This ballad begins: 'My Love he was a brave Man / as ever Scotland bred, / Descended from a Highland Clan, / a Kater to his Trade.'
Very little is known about the figure 'Gilderoy', although he eventually became a literary motif for brave rascals. An incident was recorded on a broadside where a Perthshire highwayman, Patrick MacGregour, was hung in 1638. This information would fit the context of the lyrics but it is not absolutely certain. The lyrics blame 'English Laws' for the death of Gilderoy. This is a reference to the 'bloody code' instituted in England and adopted in Scotland, which were established specifically to protect property and possessions.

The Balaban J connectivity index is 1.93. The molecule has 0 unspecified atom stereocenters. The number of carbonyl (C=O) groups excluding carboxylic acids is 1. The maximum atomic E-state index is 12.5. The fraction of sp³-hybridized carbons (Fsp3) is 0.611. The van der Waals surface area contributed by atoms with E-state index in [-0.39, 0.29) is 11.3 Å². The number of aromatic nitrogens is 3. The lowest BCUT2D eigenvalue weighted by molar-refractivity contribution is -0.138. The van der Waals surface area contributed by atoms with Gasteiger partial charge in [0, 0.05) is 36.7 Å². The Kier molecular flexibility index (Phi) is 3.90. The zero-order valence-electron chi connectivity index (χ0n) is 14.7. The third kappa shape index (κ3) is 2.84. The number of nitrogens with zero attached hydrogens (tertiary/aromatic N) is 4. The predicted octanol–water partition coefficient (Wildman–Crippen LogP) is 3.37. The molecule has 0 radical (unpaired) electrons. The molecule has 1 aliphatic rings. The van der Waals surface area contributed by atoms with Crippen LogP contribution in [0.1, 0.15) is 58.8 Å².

Early ballads were dramatic or humorous narrative songs derived from folk culture that predated printing. Originally perpetuated by word of mouth, many ballads survive because they were recorded on broadsides. Musical notation was rarely printed, as tunes were usually established favourites. The term 'ballad' eventually applied more broadly to any kind of topical or popular verse.
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Probable date published:
1701- shelfmark: S.302.b.2(020)
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